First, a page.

Dr. Smith: So we can identify these families where there are more cases of some interesting and serious condition in that family. And to know that is one thing, but to then to know the genetic basis of that is yet another. So once we know about these families, then we have a mechanism where we're able to then recruit these individuals. And by recruit I mean we consent them. So obviously we have to get their permission. And then we're able to collect tissue, typically blood and from this tissue we're able to extract DNA. Now increasingly, partly because of the cost, and the infrastructure, we're able to sequence, to get all the letters of the genome for that individual identified.

Once you get that information and once you get that information on multiple people some who are affected with a condition some who are not and then know the relationship between these individuals. Is it a mother daughter? Is it a couple of third cousins? Then it all becomes possible to start isolating the actual location or locations of the genes that are likely the causal genes affecting the risk of getting this disease. So the union of genealogies with medical records with the ability to recruit and consent and to collect DNA, this is a winning recipe for Utah to be able to contribute to this unbelievable genetic revolution that's going on right now.

Interviewer: And why is it that we have this genealogical information here, but it's not necessarily a component of other large databases that you can find across the country?

Dr. Smith: It probably won't surprise people too much to know that we have a church here that one of the aspects of that church is to collect genealogical information and because the Church of Jesus Christ of Latter Day Saints is right here in Utah and is prominent in Utah, a lot of the data that they collect genealogically pertains to the state of Utah. So through the Genealogical Society of Utah we have been able to get this genealogy going way back in time and so we're unique in that respect. I would add that is not the only way we get genealogy data. We construct our own genealogies from all the records that we collect.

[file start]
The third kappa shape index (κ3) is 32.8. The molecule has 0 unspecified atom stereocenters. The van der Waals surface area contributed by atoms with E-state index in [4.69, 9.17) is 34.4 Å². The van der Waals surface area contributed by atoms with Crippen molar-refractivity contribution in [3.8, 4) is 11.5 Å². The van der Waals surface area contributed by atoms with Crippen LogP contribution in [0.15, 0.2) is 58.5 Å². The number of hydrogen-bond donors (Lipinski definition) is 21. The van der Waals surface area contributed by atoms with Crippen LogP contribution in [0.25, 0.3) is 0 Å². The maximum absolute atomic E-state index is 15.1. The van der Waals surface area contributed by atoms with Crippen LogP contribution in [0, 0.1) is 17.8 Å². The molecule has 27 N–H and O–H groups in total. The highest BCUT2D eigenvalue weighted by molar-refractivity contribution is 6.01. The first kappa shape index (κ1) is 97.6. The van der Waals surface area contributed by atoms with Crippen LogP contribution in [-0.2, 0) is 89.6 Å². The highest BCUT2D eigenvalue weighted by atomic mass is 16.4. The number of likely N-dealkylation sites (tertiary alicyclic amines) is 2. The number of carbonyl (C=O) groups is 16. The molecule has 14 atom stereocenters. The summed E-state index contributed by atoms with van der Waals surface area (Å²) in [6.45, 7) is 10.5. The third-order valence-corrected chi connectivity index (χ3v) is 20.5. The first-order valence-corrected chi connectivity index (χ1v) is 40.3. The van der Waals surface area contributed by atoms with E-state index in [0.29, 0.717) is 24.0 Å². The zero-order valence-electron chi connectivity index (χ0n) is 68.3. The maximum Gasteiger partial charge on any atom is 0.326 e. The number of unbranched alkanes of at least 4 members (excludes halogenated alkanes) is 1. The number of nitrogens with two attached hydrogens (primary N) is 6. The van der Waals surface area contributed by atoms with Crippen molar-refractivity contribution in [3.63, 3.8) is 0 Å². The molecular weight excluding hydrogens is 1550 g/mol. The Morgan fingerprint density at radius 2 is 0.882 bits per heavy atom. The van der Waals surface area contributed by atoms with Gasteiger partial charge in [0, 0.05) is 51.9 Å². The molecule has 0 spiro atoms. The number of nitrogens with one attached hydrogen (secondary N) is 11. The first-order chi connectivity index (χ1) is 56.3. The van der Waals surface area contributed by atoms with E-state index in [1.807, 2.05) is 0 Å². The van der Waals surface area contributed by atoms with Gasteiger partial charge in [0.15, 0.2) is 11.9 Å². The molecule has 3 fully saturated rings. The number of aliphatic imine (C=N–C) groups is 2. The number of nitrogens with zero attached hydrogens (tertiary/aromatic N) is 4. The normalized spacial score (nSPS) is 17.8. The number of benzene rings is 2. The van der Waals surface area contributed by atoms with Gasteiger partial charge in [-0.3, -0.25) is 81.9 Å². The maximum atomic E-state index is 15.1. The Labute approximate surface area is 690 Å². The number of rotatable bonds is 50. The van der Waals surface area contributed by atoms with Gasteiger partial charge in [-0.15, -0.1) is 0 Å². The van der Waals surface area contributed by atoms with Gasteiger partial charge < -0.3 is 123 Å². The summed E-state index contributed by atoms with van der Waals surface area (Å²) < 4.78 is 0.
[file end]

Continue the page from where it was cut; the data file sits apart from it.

Interviewer: But I couldn't look up my records using the Utah Population Database, could I?

Dr. Smith: Right. We are not a service for you to find Aunt Tilly in your family history. We're really for the medical research community. So we have many, many data safeguards to protect the data and the identities of the individual in the database. So no, we don't allow individuals to get to the identifiers.

Interviewer: Is there anything else that you want to make sure to get in there?

Dr. Smith: Going forward we hope to contribute to national efforts where we can partner with other organizations who also have as their quest to identify causal genes on these important diseases. And I will say we're a sought after organization and we're a sought after database because it's hard to reproduce this and hard to get this in enriched information about these high risk families. And yes these families largely live in Utah, but quite often they have . . . we all have relatives who live everywhere and those everywhere places likely harbor the genes that are being discovered here.

So going forward we working on trying expand our genealogical muscle to be able to connect to the rest of the country and that's an effort we've just begun. And that will allow us to take a discovery here in Utah and connect it to the rest of the country. So we are 3 million in Utah. We are 300 million in the United States. So if the 3 million can inform the 300 million then we would have done really a great thing.

Announcer: Interesting, informative and all in the name of better health. This is The Scope Health Sciences Radio.